Render of inflamed tissue in the body

Genomics first: identifying inflammatory disease

Scientists have discovered a new rare and deadly inflammatory disease in men, but how did genomics lead them to it?

Recent research from the US National Human Genome Research Institute (NHGRI) has identified a new rare inflammatory disease with a high fatality rate.

The study, which focused on looking at genes first – rather than symptoms, could set a precedent for the discovery of new inflammatory diseases.


Inflammation is a natural part of the body’s response to infection and injury, stimulating increased blood flow, mobilising important immune cells and clearing away damaged tissue. However, when inflammation occurs in the wrong context, it can cause a number of problems, including allergies, autoimmune conditions, arthritis, coeliac disease and transplant rejection.

Chronic inflammatory diseases include well-known conditions such as multiple sclerosis and lupus, but there are many more and, because these diseases often have overlapping symptoms, it can be very difficult to get a precise diagnosis.

Now, as a result of the NHGRI’s study, a new genomic approach has been developed that could help bring diagnoses to more patients.

Working backwards

Usually, researchers use symptoms to group patients together and then look for gene variants shared by all or some members of the group that could be causing the disease. However, because the symptoms of various inflammatory diseases overlap, a different approach was needed.

“We had many patients with undiagnosed inflammatory conditions…and we were just unable to diagnose them,” said NHGRI fellow Dr David Beck. “That’s when we had the idea of doing it the opposite way. Instead of starting with symptoms, start with a list of genes. Then, study the genomes of undiagnosed individuals and see where it takes us.”

The team looked at the genomes of 1,000 patients with signs of inflammation and recurrent fevers, and a further 1,560 patients with unclassified chronic inflammation. Within these genomes, they looked for patterns in around 800 genes that are known to be associated with ubiquitylation: the process of tagging misfolded proteins with another protein, ubiquitin, and so marking them for the cell to break down. Ubiquitination is essential to the regulation of many protein functions inside cells and the wider immune system, and variants present in related genes can have harmful effects.

Initially, a single gene called UBA1 was identified for investigation because three men appeared to have a harmful variant in it, but further work showed that they also appeared to have a healthy copy. This is unusual because the location of the gene on the X chromosome meant that the men should only have one copy. This turned out to be the result of mosaicism (when a person has more than one genetically different collection of cells) in all cases, with the harmful variant found in their myeloid cells, which play a key role in inflammation.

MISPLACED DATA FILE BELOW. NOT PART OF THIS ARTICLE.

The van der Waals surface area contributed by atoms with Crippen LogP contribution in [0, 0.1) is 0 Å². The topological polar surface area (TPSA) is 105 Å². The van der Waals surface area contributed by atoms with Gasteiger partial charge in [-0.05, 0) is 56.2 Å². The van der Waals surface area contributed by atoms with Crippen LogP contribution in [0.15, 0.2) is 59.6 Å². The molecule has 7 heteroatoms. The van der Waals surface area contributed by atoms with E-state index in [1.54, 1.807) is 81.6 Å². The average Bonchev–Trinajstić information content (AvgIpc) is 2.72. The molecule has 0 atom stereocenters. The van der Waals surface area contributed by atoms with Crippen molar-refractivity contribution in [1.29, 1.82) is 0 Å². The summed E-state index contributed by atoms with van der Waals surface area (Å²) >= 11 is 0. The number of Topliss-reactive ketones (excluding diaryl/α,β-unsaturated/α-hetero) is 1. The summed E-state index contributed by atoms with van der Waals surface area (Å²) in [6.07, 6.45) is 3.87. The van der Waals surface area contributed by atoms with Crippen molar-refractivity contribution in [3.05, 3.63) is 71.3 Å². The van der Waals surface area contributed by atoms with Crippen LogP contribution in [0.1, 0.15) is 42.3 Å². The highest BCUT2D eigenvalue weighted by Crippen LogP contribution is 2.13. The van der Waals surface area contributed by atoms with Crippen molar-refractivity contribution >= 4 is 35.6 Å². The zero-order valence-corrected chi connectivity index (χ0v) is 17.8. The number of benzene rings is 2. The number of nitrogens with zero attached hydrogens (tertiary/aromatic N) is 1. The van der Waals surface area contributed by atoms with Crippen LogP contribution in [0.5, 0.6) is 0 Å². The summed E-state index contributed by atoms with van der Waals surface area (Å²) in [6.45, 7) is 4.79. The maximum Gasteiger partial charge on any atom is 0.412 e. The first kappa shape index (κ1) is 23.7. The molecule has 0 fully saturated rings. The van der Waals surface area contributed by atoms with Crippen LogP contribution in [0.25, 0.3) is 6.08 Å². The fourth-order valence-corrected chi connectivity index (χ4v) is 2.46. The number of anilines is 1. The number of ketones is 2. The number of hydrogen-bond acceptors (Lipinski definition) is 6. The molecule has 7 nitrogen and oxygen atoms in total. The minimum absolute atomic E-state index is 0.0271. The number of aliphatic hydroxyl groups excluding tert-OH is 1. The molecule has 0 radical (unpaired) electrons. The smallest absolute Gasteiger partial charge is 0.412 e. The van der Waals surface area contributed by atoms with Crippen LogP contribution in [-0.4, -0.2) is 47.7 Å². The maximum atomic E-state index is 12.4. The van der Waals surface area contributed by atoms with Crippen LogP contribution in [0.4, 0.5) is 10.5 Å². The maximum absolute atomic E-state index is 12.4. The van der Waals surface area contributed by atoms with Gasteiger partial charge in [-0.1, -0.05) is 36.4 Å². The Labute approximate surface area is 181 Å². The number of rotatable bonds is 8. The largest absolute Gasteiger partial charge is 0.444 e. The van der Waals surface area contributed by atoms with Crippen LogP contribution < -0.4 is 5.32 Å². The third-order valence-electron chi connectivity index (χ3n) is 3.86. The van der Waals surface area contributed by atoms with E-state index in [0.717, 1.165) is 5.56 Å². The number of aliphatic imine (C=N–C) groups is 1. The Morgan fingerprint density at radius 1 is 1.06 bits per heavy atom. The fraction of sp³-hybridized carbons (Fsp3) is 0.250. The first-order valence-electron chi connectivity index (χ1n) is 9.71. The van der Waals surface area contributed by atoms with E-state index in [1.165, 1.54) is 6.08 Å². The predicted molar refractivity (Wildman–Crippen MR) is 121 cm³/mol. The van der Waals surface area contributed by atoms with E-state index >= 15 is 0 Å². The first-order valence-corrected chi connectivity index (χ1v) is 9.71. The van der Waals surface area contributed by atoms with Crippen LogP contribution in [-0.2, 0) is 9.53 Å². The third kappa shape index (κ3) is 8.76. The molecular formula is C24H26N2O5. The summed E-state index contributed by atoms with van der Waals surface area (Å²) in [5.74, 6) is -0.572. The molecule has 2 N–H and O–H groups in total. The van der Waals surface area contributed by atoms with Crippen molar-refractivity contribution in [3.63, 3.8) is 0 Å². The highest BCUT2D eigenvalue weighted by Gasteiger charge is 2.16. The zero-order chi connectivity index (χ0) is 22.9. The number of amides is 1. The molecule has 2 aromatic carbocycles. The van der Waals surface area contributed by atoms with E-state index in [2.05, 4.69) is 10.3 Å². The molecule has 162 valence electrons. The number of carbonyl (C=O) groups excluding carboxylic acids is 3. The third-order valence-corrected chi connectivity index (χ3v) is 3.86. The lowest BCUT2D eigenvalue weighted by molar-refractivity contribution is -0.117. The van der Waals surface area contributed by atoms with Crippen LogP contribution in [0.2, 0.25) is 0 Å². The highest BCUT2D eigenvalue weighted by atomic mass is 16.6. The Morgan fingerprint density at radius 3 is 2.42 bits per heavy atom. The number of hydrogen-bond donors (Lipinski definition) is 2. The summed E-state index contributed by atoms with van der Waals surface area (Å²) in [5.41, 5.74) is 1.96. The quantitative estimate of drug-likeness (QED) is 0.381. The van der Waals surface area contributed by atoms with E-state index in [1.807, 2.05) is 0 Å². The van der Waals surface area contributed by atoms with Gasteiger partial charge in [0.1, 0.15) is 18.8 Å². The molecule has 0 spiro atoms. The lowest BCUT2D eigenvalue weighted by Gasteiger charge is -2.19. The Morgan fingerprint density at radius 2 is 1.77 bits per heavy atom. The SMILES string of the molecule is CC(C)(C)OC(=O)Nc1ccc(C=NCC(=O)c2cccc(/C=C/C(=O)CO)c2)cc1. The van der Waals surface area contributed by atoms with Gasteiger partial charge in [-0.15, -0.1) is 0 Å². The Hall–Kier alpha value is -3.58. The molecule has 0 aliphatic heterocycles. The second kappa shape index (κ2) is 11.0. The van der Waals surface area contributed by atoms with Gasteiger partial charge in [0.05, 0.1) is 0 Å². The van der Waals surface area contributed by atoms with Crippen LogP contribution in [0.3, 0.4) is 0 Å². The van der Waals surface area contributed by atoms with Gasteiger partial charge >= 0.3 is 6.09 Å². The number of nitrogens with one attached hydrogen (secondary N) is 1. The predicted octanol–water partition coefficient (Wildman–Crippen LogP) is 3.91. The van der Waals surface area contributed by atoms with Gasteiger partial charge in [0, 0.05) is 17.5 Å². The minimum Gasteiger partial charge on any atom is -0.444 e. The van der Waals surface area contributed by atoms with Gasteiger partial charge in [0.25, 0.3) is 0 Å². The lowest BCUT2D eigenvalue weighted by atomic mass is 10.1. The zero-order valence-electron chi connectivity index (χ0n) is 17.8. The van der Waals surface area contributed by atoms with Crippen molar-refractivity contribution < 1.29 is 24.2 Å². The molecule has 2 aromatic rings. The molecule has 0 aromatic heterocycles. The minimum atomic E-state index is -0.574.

Once the variant was identified, database searches found another 22 males with the variant who had matching symptoms but no diagnoses. From this larger group, it was then possible to define the new condition.

The ‘new’ syndrome

VEXAS (vacuoles, E1 enzyme, X-linked, autoinflammatory and somatic syndrome) is a genetic condition caused by variants in the UBA1 gene on the X chromosome. Symptoms include blood clots in veins, recurrent fevers, abnormalities in the lungs and vacuoles (membrane-bound cavities) in myeloid cells within the bone marrow. Because the condition is X-linked, all of the affected individuals identified so far are men.

The UBA1 gene encodes a protein critical to activating ubiquitin. When this protein is not present in the cell, cytokine levels become elevated, triggering inflammation. In the case of VEXAS, this has extremely serious implications for health: 40% of the patients identified in the study have already died.

The new ‘genomes first’ approach which identified VEXAS has the potential to lead to more precise and effective diagnosis of inflammatory diseases, leaving fewer patients without a diagnosis and saving lives in the process.

Please note: This article is for informational or educational purposes, and does not substitute professional medical advice.